The Asian financial crisis was a brutal affair, pushing most economies in the region into recessions, bankrupting corporations and forcing banks to collapse, as well as helping to topple the Suharto government in Indonesia. However, the crisis also forced Southeast Asian governments and South Korea to adopt tough structural reforms, improve regulatory systems and build up large levels of foreign exchange reserves. Since the 1997–98 crisis, South Korea and Southeast Asian countries have worked hard to avoid a repeat of the crisis and thus far have been successful.
There is more than an echo in China’s current debt buildup of what transpired in Korea and Southeast Asia in 1997–98. China has problems with cooling economic growth, rising corporate debt and industrial overcapacity. Many industries, such as steelmaking, shipbuilding and mining, are inefficient, debt-laden and in dire need of rationalization. China has the added problems of an aging population, pollution and climate change.
It is the debt problem that is drawing attention to China. That problem is rooted in the Chinese government’s 2008 decision to pump billions of dollars into the economy and encourage banks to heavily lend, to offset the impact of the global financial crisis. The result was that as much of the world slid into recession, China managed to grow at a strong pace. Indeed, China played an important role in preventing the global economy slipping into another depression.
However, the cheap credit available to many Chinese companies resulted in heavy borrowing in projects that ultimately were based on unrealistic assumptions about global demand. Moreover, as the Chinese economy has slowed, the government’s inclination has been to periodically open the credit spigot, with the result being that Asia’s largest economy has a heavy corporate debt burden and overcapacity in a number of sectors. According to Goldman Sachs, the amount of debt in the Chinese economy accelerated from 130 percent of GDP in 2008 to 235 percent in 2015. Goldman analysts project that if the current trajectory continues, the debt-to-GDP ratio will climb to 344 percent by 2020.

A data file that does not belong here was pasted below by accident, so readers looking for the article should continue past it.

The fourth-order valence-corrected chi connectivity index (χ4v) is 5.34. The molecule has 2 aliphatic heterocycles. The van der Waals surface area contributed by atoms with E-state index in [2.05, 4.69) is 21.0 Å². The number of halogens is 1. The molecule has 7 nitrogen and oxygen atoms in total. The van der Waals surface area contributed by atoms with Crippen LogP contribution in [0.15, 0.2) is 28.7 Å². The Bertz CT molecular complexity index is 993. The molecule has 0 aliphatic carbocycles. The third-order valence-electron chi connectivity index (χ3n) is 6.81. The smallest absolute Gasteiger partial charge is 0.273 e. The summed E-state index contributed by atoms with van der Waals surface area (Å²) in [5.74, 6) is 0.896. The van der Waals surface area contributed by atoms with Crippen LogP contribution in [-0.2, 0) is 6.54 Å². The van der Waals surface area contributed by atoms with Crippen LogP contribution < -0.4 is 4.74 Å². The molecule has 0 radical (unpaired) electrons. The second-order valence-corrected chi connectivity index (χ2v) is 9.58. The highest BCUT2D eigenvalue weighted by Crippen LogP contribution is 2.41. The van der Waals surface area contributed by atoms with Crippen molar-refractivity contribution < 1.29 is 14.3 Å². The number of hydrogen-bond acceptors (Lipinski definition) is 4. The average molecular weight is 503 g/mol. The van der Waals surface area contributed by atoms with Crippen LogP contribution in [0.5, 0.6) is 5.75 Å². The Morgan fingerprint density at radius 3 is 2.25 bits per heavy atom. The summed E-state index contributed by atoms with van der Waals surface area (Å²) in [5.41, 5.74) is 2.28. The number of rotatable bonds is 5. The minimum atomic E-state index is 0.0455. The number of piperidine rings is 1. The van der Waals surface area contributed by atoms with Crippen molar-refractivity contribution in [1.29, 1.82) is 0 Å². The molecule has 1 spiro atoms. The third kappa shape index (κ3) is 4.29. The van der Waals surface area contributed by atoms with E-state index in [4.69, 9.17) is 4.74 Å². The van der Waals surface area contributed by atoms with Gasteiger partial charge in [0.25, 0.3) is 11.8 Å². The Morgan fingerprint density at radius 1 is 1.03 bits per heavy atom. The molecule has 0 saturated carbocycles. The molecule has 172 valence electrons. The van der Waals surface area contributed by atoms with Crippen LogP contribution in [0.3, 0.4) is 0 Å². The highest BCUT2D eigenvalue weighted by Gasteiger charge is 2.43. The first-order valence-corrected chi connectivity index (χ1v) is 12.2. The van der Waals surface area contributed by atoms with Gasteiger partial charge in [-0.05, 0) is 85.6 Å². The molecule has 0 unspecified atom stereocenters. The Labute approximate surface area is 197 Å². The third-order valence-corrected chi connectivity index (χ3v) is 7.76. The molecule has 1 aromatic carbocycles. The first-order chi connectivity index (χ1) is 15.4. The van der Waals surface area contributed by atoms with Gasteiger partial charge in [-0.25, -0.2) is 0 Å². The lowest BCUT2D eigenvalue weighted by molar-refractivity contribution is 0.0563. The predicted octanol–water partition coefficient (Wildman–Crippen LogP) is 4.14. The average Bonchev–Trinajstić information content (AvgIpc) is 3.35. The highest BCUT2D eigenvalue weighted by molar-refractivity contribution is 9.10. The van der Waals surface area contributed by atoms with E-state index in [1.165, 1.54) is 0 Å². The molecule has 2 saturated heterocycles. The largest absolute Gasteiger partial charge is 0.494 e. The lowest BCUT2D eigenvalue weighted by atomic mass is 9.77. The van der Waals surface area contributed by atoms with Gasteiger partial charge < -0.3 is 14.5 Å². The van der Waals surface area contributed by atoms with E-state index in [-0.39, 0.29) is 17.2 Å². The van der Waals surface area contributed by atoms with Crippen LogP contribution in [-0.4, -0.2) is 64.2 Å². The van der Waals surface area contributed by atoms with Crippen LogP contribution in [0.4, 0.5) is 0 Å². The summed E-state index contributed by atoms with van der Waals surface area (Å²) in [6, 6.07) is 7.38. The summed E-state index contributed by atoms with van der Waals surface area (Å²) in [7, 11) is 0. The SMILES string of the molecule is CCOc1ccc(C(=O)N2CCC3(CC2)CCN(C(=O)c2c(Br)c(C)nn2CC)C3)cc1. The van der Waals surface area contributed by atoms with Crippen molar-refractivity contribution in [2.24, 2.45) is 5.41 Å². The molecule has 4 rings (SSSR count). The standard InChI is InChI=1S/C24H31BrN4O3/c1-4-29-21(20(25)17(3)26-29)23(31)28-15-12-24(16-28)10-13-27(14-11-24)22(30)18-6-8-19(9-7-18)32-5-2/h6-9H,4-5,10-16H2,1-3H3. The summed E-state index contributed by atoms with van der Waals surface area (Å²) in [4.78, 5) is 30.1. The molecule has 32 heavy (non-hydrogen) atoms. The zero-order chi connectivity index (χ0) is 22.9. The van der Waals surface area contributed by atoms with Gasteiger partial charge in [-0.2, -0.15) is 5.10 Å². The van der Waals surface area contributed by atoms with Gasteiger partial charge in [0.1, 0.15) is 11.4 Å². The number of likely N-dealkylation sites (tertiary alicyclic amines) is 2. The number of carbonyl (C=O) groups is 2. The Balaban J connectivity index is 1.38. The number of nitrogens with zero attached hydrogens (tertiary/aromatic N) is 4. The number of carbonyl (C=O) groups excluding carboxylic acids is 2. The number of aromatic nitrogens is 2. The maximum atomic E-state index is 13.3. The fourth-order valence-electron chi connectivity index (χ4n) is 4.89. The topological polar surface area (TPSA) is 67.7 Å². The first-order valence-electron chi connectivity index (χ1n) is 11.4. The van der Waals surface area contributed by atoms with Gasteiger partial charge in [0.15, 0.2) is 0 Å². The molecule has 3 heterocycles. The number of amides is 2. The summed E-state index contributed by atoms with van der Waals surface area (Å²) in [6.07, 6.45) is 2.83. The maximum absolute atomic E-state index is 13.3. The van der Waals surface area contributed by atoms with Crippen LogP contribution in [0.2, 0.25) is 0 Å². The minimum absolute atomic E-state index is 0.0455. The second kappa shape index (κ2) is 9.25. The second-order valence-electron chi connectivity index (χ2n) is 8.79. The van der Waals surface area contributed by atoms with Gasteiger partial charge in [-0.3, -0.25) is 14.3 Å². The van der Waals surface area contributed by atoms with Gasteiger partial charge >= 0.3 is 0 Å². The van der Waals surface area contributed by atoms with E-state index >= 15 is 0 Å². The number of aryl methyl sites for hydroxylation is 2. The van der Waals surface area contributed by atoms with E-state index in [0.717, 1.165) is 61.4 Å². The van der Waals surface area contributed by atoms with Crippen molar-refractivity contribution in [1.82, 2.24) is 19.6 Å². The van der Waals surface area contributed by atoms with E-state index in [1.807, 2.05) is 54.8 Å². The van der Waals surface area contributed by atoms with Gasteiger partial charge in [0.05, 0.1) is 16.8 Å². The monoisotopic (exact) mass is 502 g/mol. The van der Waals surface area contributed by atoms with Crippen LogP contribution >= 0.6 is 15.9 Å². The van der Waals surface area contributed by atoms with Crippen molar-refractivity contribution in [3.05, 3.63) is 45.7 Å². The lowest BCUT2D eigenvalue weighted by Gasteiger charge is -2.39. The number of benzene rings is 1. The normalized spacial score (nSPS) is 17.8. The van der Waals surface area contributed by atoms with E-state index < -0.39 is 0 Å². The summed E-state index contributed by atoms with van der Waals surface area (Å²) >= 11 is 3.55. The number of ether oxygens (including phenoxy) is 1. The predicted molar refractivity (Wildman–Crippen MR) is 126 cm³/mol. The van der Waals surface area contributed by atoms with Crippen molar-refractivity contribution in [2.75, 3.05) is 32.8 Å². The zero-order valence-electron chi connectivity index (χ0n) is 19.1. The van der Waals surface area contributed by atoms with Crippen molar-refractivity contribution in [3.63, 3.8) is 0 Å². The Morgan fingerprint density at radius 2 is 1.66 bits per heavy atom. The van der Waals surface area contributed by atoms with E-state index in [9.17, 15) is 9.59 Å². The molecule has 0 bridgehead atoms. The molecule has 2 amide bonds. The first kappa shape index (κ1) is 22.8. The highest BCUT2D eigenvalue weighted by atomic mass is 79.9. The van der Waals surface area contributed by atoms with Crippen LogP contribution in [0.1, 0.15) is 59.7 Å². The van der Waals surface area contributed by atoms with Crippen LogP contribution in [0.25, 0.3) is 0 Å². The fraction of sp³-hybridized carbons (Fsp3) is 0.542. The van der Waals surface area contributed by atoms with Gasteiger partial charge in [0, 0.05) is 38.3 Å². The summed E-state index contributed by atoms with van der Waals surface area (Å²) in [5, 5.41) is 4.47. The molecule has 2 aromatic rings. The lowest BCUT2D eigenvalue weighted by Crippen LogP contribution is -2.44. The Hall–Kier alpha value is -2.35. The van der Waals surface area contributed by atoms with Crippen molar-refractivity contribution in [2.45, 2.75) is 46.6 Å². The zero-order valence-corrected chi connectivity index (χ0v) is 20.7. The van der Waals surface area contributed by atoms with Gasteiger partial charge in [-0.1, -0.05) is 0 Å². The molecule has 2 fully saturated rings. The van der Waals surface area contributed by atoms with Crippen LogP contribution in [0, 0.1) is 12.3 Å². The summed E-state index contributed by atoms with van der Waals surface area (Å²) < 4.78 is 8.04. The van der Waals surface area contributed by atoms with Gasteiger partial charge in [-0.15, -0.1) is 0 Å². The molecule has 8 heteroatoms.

Like Southeast Asia and South Korea in 1997, China’s government is facing an erosion in confidence in its ability to control the country’s economic direction. The central bank has been active in intervening in currency markets to maintain confidence. This has been a tough battle. China’s foreign exchange reserves fell from $3.9 trillion last June to $3.19 trillion in May 2016. Those reserves could well come under further pressure as confidence in the Chinese economy continues to erode.
The Chinese government is under considerable pressure to get things right. The past Asian crisis in 1997–98 left an impression, and part of the Chinese buildup in foreign exchange reserves in the aftermath of that crisis was meant to avoid the problem of running out of cash. With over $3 trillion in foreign exchange reserves, China still has considerable ammunition in that regard.
The problem is that the willingness of the Chinese authorities to maintain lines of credit to troubled companies, which keeps alive zombie companies that would fail under market conditions. Related to this is the apprehension Chinese authorities have about social unrest that could be sparked by higher unemployment if zombie companies are allowed to collapse. The weakness in all of this, as in 1997–98, is that the financial system becomes increasingly bloated with nonperforming loans. In turn, the opaque nature of Chinese banks and finance companies to some degree conceals the scope of the problem—until it is too late, and the wobbly financial system suffers a meltdown.
The Asian crisis of 1997–98 was a landmark in the region’s economic development. It forced a number of governments to make difficult changes that they otherwise would have probably been inclined to avoid. The issue for China is that it needs to make significant changes, some of them very difficult, that run the risk of stimulating social unrest. The country’s leadership, therefore, finds itself in a tough position between debt and overcapacity on one hand, and the need to restructure the economy and ride through the social upheaval that is likely to come. For China, the lesson from 1997–98 is that addressing reforms before a crisis is a good thing; having to implement reforms in the middle of a crisis is not optimal.
Scott B. MacDonald is Chief Economist for Smith’s Research and Gradings.
Image: Flickr/Aaron Goodman.